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This question asserts (at least as I'm typing this) that Petunia Dursley knew about the prophecy.

Did she indeed?

She knew that her sister and her brother in law, Lily and James Potter, had died, leaving her nephew Harry in her care, to be protected. But the prophecy was a closely guarded secret, wasn't it? Did Petunia really know? How much did she know about the murder of James and Lily, and Voldemort's (apparent) death?

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  • I think we only get reference to the fact that Dumbledore told the Dursely's something about the death of Harry's parents and the importance of Harry staying w/ the Dursely's, but we aren't told if the prophecy was included in any of the communication. Additionally, it does not appear that Harry ever told them about it specifically, though he did tell them that Voldemort and the Death Eaters would be after them as well soon
    – NKCampbell
    Jun 8, 2021 at 19:19
  • (also - I'd delete the reference to the other question and just ask if Petenuia knew about the prophecy)
    – NKCampbell
    Jun 8, 2021 at 19:19
  • 1
    @NKCampbell thank you for your suggestion, but I want to leave the reference to that question in, unless it gets deleted.
    – SQB
    Jun 8, 2021 at 19:29

2 Answers 2

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It is nigh impossible to prove that something didn’t happen, short of an explicit statement to that effect. However, there are various indications that suggest that Dumbledore did not share the prophecy with Petunia.

In Chapter Four of Half-Blood Prince Dumbledore tells Harry the following:

“There are only two people in the whole world who know the full contents of the prophecy made about you and Lord Voldemort, and they are both standing in this smelly, spidery broom shed.

Assuming that Dumbledore was not lying or mistaken (though see here) this would mean that Petunia was certainly unaware of the full contents of the prophecy.

In Chapter One of Philosopher’s Stone Dumbledore tells McGonagall the following:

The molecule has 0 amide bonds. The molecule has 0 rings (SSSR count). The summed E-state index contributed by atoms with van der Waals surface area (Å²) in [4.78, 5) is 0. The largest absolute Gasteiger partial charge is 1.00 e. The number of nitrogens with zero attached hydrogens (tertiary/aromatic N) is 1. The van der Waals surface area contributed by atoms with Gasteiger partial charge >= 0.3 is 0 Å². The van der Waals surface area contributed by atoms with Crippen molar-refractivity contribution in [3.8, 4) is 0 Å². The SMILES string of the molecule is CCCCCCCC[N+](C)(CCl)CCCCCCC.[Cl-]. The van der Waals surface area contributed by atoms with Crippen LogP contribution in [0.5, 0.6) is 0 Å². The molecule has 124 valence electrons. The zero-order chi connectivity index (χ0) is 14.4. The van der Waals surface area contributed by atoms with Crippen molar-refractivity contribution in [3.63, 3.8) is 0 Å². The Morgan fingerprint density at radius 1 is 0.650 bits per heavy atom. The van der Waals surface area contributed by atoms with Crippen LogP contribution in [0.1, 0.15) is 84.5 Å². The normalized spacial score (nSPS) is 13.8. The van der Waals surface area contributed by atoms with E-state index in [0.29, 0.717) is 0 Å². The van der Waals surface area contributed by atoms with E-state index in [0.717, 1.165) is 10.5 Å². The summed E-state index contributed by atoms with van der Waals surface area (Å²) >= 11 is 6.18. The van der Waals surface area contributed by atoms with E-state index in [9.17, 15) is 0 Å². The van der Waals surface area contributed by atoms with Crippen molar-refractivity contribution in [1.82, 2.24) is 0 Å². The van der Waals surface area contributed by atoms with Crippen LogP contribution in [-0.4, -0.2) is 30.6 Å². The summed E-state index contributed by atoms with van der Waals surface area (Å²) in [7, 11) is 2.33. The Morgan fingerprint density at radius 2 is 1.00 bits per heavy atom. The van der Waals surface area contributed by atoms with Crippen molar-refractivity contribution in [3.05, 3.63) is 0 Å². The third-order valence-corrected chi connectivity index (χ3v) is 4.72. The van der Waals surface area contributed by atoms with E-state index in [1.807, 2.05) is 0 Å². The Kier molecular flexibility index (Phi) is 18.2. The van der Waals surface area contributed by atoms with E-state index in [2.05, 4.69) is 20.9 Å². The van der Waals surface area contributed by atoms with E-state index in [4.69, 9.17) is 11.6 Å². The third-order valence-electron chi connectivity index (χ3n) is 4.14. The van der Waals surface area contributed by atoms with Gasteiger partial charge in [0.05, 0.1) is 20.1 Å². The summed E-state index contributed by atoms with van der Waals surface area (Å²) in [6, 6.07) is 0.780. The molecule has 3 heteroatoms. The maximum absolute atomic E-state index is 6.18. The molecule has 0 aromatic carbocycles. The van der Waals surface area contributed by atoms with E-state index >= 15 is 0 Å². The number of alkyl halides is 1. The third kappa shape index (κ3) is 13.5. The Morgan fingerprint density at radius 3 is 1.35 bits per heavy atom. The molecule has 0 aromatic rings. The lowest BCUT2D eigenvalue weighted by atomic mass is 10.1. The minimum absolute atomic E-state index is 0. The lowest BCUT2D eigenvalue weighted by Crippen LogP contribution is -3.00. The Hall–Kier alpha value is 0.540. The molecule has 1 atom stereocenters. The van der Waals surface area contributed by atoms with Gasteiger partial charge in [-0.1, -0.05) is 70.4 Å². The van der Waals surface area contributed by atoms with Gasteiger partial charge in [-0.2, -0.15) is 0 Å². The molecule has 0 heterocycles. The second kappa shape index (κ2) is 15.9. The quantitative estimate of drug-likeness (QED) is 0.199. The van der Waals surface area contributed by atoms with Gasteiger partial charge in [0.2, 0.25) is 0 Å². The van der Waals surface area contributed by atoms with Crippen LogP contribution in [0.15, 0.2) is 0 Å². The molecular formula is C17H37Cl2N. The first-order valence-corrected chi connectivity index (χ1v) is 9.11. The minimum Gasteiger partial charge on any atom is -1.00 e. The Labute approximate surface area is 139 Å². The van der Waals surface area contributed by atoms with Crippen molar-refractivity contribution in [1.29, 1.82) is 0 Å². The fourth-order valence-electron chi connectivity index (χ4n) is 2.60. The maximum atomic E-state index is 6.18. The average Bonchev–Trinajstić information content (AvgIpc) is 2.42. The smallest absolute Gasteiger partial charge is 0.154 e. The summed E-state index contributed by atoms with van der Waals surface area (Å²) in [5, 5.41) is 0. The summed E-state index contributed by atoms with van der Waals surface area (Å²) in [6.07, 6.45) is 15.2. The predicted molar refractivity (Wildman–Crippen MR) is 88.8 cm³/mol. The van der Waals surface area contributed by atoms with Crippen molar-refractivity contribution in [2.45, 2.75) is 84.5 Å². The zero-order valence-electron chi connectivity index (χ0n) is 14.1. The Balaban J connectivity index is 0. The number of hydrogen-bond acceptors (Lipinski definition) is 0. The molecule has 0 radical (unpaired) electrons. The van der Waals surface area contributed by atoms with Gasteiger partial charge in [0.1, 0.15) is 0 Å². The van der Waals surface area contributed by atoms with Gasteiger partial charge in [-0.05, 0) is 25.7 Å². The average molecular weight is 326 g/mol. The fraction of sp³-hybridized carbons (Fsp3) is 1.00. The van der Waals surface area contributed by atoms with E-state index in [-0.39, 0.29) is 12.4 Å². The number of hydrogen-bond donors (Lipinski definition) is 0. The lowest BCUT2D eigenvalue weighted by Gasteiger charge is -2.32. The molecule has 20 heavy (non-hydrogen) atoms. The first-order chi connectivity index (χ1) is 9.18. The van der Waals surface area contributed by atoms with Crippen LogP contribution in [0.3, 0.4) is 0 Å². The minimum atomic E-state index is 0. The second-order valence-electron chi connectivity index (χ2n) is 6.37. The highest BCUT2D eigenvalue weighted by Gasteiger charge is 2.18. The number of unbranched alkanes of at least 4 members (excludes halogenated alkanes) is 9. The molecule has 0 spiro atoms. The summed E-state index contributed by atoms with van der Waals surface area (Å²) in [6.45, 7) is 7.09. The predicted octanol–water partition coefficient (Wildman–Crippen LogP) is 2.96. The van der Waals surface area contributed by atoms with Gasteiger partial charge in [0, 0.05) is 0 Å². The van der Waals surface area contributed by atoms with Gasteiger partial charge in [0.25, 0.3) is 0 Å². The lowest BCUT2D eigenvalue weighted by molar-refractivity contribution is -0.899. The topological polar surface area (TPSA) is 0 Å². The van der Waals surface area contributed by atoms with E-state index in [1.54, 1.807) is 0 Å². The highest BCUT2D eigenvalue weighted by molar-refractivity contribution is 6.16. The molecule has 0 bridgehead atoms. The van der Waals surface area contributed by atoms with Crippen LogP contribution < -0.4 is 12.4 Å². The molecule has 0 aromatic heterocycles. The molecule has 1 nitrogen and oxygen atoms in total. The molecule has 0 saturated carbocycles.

“His aunt and uncle will be able to explain everything to him when he’s older. I’ve written them a letter.”

While “everything” could conceivably include the prophecy, it would seem unlikely. It would not be particularly necessary for Petunia to know about it to fulfill her role as blood protector. Moreover, Dumbledore didn’t want to tell Harry about the prophecy at all, so it would be all the more unlikely that he would want Petunia to tell him about it.

In Chapter Thirty-Seven of Order of the Phoenix Dumbledore actually tells Harry what he wrote in the letter:

“While you can still call home the place where your mother’s blood dwells, there you cannot be touched or harmed by Voldemort. He shed her blood, but it lives on in you and her sister. Her blood became your refuge. You need return there only once a year, but as long as you can still call it home, there he cannot hurt you. Your aunt knows this. I explained what I had done in the letter I left, with you, on her doorstep. She knows that allowing you houseroom may well have kept you alive for the past fifteen years.”

He says here that he explained what he had done. Nothing about the prophecy is necessary to explain what he had done, so presumably he did not include it.

In general, Dumbledore tends to operate highly secretively, revealing as little information to as few people as possible. It would seem highly out of character for him to confide something of such significance to a muggle (who might spread the information intentionally or unintentionally) when he hadn’t entrusted this information to even his closest wizard colleagues.